praise in.” Again, in Much ado about Nothing, where, as in the present instance, the word is used as a substantive:
“ And salt too little, which may feafon give
« To her foul tainted flesh." An anonymous correspondent thinks the meaning is, “ You ftand in need of the time or season of sleep, which all natures require."
MALONE. s We are yet but young in deed.] The editions before Theobald . read :
We're but young indeed. Johnson. The meaning is not ill explained by a line in King Henry VI. P. III: We are not, Macbeth would say,
“ Made impudent with use of evil deeds." or, we are not yet (as Romeo expresses it) " old murderers." Theo. bald's amendment may be countenanced by a passage in Antony and Cleopatra : “ Not in deed, madam, for I can do nothing."
The initiate fear, is the fear that always attends the firft initiation into guilt, before the mind becomes callous and insensible by frequent repetition of it, or (as the poet says) by hard use.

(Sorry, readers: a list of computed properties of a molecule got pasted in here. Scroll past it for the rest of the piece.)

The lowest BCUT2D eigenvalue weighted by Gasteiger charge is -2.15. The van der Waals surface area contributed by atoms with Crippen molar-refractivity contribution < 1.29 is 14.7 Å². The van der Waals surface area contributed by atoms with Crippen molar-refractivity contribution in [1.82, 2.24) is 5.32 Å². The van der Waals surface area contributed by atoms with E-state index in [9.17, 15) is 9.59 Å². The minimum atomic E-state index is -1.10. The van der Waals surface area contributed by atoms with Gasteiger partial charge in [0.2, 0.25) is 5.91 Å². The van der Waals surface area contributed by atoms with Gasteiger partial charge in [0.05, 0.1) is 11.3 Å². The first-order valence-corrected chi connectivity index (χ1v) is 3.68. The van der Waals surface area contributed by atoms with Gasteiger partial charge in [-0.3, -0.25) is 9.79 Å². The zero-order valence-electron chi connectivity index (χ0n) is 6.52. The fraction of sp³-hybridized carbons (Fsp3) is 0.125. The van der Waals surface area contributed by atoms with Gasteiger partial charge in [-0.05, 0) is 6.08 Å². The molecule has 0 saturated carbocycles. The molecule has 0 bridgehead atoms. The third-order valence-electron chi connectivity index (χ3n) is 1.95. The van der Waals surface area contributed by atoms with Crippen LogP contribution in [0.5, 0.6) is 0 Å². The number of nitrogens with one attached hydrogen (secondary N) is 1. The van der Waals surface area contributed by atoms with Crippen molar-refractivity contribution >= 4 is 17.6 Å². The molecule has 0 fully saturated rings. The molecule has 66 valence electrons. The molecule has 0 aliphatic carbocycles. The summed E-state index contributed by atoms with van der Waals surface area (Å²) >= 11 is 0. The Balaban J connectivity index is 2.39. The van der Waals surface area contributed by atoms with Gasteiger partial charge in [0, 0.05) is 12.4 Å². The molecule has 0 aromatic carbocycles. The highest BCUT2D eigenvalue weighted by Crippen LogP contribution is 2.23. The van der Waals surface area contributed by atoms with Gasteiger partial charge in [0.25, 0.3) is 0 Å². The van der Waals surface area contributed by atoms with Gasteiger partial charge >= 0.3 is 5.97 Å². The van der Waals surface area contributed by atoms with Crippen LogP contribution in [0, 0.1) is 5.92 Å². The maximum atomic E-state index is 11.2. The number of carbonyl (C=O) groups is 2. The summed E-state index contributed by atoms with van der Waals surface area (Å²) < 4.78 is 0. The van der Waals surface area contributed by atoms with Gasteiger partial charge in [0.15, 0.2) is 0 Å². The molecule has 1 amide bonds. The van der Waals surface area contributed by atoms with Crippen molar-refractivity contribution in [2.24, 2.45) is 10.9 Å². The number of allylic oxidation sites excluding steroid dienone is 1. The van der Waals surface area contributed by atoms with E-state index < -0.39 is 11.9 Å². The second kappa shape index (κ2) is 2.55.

Enter Hecate,' meeting the three
1. Witch. Why, how now, Hecate?" you look
s- Enter Hecate,] Shakspeare has been censured for introducing Hecate among the vulgar witches, and, consequently, for confounding ancient with modern superstitions.—He has, however, authority for giving a mistress to the witches, Delrio Disquis. Mag. lib. ii. quæft. 9. quotes a passage of Apuleius, Lib. de Asino aureo : “ de quadam Caupona, regina Sagarum.” And adds further :-"ut scias etiam tum quasdan ab iis lioc titulo honoratas." In confequence of this information, Ben Jonson, in his Masque of Queens, has introduced a character which he calls a Dame, who prefides at the meeting of the Witches :